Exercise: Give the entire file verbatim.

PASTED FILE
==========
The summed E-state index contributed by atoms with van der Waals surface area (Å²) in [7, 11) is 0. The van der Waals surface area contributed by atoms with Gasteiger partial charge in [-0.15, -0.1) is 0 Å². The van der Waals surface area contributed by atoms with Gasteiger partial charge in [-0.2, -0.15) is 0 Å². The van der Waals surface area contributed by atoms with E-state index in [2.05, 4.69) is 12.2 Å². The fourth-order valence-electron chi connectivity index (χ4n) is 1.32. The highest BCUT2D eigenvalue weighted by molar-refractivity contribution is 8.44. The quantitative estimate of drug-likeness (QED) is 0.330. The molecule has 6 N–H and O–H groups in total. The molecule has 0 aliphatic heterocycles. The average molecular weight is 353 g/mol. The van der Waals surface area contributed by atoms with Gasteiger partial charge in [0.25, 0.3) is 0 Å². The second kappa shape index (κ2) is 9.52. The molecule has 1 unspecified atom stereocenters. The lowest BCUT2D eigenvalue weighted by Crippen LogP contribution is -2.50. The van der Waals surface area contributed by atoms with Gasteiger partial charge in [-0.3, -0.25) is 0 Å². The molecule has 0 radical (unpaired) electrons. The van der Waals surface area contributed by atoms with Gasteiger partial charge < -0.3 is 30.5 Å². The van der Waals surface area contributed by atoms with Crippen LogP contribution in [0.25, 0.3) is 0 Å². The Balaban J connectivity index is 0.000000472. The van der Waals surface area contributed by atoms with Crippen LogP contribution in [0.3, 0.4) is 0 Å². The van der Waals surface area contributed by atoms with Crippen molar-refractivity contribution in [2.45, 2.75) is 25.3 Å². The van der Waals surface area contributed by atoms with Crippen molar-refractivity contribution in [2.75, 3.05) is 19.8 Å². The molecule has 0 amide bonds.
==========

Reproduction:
The summed E-state index contributed by atoms with van der Waals surface area (Å²) in [7, 11) is 0. The van der Waals surface area contributed by atoms with Gasteiger partial charge in [-0.15, -0.1) is 0 Å². The van der Waals surface area contributed by atoms with Gasteiger partial charge in [-0.2, -0.15) is 0 Å². The van der Waals surface area contributed by atoms with E-state index in [2.05, 4.69) is 12.2 Å². The fourth-order valence-electron chi connectivity index (χ4n) is 1.32. The highest BCUT2D eigenvalue weighted by molar-refractivity contribution is 8.44. The quantitative estimate of drug-likeness (QED) is 0.330. The molecule has 6 N–H and O–H groups in total. The molecule has 0 aliphatic heterocycles. The average molecular weight is 353 g/mol. The van der Waals surface area contributed by atoms with Gasteiger partial charge in [0.25, 0.3) is 0 Å². The second kappa shape index (κ2) is 9.52. The molecule has 1 unspecified atom stereocenters. The lowest BCUT2D eigenvalue weighted by Crippen LogP contribution is -2.50. The van der Waals surface area contributed by atoms with Gasteiger partial charge in [-0.3, -0.25) is 0 Å². The molecule has 0 radical (unpaired) electrons. The van der Waals surface area contributed by atoms with Gasteiger partial charge < -0.3 is 30.5 Å². The van der Waals surface area contributed by atoms with Crippen LogP contribution in [0.25, 0.3) is 0 Å². The Balaban J connectivity index is 0.000000472. The van der Waals surface area contributed by atoms with Crippen LogP contribution in [0.3, 0.4) is 0 Å². The van der Waals surface area contributed by atoms with Crippen molar-refractivity contribution in [2.45, 2.75) is 25.3 Å². The van der Waals surface area contributed by atoms with Crippen molar-refractivity contribution in [2.75, 3.05) is 19.8 Å². The molecule has 0 amide bonds.